Here is an excerpt outlining the purpose and content of the Report:

As smart cities embrace and deploy innovative technology embedded in public spaces, residents voices need to be represented. To prevent disconnect between residents and their city’s technology, broad engagement is key — not only to inform residents of innovations, but to take inventory of public concerns and questions associated with them.

The purpose of this report is to describe the civic engagement and resident feedback collection process associated with a new Internet of Things (IoT) initiative in Chicago: The Array of Things. This report outlines the methods, decisions, and philosophies that went into this effort to increase Chicagoans’ engagement and involvement with smart city technology. Since the deployment of Internet of Things is so timely for cities around the world, we’ve shared the lessons we gleaned from our work. We hope this information can be of service to similar projects in other cities.  

This civic engagement work was accomplished alongside Array of Things operator UrbanCCD as well as the City of Chicago’s Department of Innovation & Technology. Smart Chicago’s Documenters played a key role in promoting and recording public meetings. Additional partners who participated include the Chicago Public Library (CPL), The OpenGov Foundation and the Harvard Ash Center for Democratic Governance & Innovation. CPL provided welcoming community spaces to host public meetings, the OpenGov Foundation worked with us as we utilized Madison to collect resident feedback, and our graduate fellow from the Harvard Ash Center, Glynis Startz, helped execute and write about this work.

The Internet of Things and the data which will emerge from it have great potential to advance research and community priorities. Involving residents in these projects early and regularly ensures that technology is relevant, not just innovative.

Smart Chicago continues to seek new ways to engage residents with emerging urban technologies. As we do, we are committed to writing about and sharing our successes, challenges, and best practices. If you have questions about this report, please contact us.

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Array of Things Final Governance & Privacy Policies Released

Today, the Array of Things project released its final governance and privacy policies. The Array of Things website now houses the final policies as well as answers to public feedback from the project’s operators.

ArrayofThingsLogo-smallArray of Things is a network of interactive, modular sensor boxes that will be installed around Chicago to collect real-time data on the city’s environment, infrastructure, and activity for research and public use. The Array of Things project is led by Charlie Catlett and researchers from the Urban Center for Computation and Data of the Computation Institute, a joint initiative of Argonne National Laboratory and the University of Chicago.The governance and privacy policies for this urban sensing project were shaped by the comments and questions collected during the civic engagement period in June.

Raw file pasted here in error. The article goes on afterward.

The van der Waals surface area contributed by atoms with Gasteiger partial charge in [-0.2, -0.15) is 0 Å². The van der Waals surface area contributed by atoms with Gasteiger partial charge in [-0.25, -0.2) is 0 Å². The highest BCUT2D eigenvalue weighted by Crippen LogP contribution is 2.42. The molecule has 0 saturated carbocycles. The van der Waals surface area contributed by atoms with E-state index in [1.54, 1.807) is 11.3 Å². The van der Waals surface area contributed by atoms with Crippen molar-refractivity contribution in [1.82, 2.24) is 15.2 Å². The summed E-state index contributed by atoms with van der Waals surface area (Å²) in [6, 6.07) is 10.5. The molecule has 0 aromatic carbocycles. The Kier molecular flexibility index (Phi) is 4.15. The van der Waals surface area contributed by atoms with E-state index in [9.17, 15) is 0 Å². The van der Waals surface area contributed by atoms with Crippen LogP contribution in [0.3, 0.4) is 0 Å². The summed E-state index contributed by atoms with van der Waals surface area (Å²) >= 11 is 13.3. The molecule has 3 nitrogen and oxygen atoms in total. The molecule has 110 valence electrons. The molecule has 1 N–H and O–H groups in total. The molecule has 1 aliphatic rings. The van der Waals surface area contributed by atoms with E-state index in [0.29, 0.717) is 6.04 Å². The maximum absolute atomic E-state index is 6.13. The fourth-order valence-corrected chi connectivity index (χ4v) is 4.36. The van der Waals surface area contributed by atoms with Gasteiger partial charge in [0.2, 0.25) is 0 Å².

There are 3 online forms you can fill out to get involved or receive news on Array of Things:

  • If you’re interested in becoming a research partner for Array of Things, fill out this form from the Array of Things operators.
  • If you’re interested in suggesting ideas for the Array of Things project, including new locations for sensors, fill out this form from the Array of Things Operators.
  • If you’re interested in receiving general news and updates about the Array of Things policies and civic engagement, fill out this Smart Chicago form.

 

Youth-Led Tech Career Days 2016

This year the Youth-Led Tech program developed targeted Career Days and a Career Development Day. These two programs were designed and integrated into the 6-week technology curriculum to introduce youth to careers both technical and non technical, as well as assist them in beginning to think more strategically and concretely about how to secure employment.

The Youth-Led curriculum is fluid enough to allow for the inclusion of speakers three times during the six-week program and a full day with Dr. Phyllis West, PhD. Students were visited by several local professionals who shared their stories at each site in the community they selected.

Our Roseland Community sites were visited by Jeffrey Beckham the owner of Black Box Creative during the first Career Day held July 7, 2016.

Special guest is here at Dr. Elzie Young Community Center

David Wilkins owner of Rally Cap and Divine Designs visited with our Austin students.

RallyCap at career Day

Jazelle Smith rounded out the first wave of entrepreneurs for the first Career Day.

Jazelle Career Day

The second and third Career Days were held July 21st and July 28th.

Our special guest was Dr. Philips West _D

The second component to the workforce readiness program, “How to Develop a Career Plan 101” with Dr. Phyllis West, PhD focused on “developing a personalized career plan and an overview of strategies of successful people.”  The workshop introduced students to the fundamentals of career planning, helped identify their interests and career goals and learn the trends of the fastest growing careers in America.